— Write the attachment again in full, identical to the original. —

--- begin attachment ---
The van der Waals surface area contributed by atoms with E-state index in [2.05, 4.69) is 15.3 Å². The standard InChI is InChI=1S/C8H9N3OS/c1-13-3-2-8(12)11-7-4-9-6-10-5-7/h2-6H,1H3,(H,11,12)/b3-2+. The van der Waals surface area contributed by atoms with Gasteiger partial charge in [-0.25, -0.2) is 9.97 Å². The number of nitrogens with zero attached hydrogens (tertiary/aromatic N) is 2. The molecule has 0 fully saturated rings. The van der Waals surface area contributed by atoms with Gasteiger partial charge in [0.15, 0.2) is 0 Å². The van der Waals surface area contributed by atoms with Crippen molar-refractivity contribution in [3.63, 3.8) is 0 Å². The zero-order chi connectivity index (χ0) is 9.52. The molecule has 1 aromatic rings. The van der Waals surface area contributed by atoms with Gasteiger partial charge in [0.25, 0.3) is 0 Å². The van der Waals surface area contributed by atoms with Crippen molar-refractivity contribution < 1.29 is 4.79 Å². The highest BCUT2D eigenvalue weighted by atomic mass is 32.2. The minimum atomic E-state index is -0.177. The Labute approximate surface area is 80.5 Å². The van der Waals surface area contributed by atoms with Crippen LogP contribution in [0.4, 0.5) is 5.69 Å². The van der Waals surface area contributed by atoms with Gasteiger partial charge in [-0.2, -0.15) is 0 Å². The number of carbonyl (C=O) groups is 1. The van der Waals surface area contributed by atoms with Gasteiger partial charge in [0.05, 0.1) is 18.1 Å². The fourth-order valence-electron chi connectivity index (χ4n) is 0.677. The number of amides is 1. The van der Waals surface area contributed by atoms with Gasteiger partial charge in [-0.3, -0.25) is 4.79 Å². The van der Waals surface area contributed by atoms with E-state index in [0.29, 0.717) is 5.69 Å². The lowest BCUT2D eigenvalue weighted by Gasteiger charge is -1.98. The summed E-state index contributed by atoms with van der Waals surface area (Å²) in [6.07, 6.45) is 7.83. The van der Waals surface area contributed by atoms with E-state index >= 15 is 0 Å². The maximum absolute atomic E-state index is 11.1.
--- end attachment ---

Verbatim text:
The van der Waals surface area contributed by atoms with E-state index in [2.05, 4.69) is 15.3 Å². The standard InChI is InChI=1S/C8H9N3OS/c1-13-3-2-8(12)11-7-4-9-6-10-5-7/h2-6H,1H3,(H,11,12)/b3-2+. The van der Waals surface area contributed by atoms with Gasteiger partial charge in [-0.25, -0.2) is 9.97 Å². The number of nitrogens with zero attached hydrogens (tertiary/aromatic N) is 2. The molecule has 0 fully saturated rings. The van der Waals surface area contributed by atoms with Gasteiger partial charge in [0.15, 0.2) is 0 Å². The van der Waals surface area contributed by atoms with Crippen molar-refractivity contribution in [3.63, 3.8) is 0 Å². The zero-order chi connectivity index (χ0) is 9.52. The molecule has 1 aromatic rings. The van der Waals surface area contributed by atoms with Gasteiger partial charge in [0.25, 0.3) is 0 Å². The van der Waals surface area contributed by atoms with Crippen molar-refractivity contribution < 1.29 is 4.79 Å². The highest BCUT2D eigenvalue weighted by atomic mass is 32.2. The minimum atomic E-state index is -0.177. The Labute approximate surface area is 80.5 Å². The van der Waals surface area contributed by atoms with Crippen LogP contribution in [0.4, 0.5) is 5.69 Å². The van der Waals surface area contributed by atoms with Gasteiger partial charge in [-0.2, -0.15) is 0 Å². The number of carbonyl (C=O) groups is 1. The van der Waals surface area contributed by atoms with Gasteiger partial charge in [0.05, 0.1) is 18.1 Å². The fourth-order valence-electron chi connectivity index (χ4n) is 0.677. The number of amides is 1. The van der Waals surface area contributed by atoms with Gasteiger partial charge in [-0.3, -0.25) is 4.79 Å². The van der Waals surface area contributed by atoms with E-state index in [0.29, 0.717) is 5.69 Å². The lowest BCUT2D eigenvalue weighted by Gasteiger charge is -1.98. The summed E-state index contributed by atoms with van der Waals surface area (Å²) in [6.07, 6.45) is 7.83. The van der Waals surface area contributed by atoms with E-state index >= 15 is 0 Å². The maximum absolute atomic E-state index is 11.1.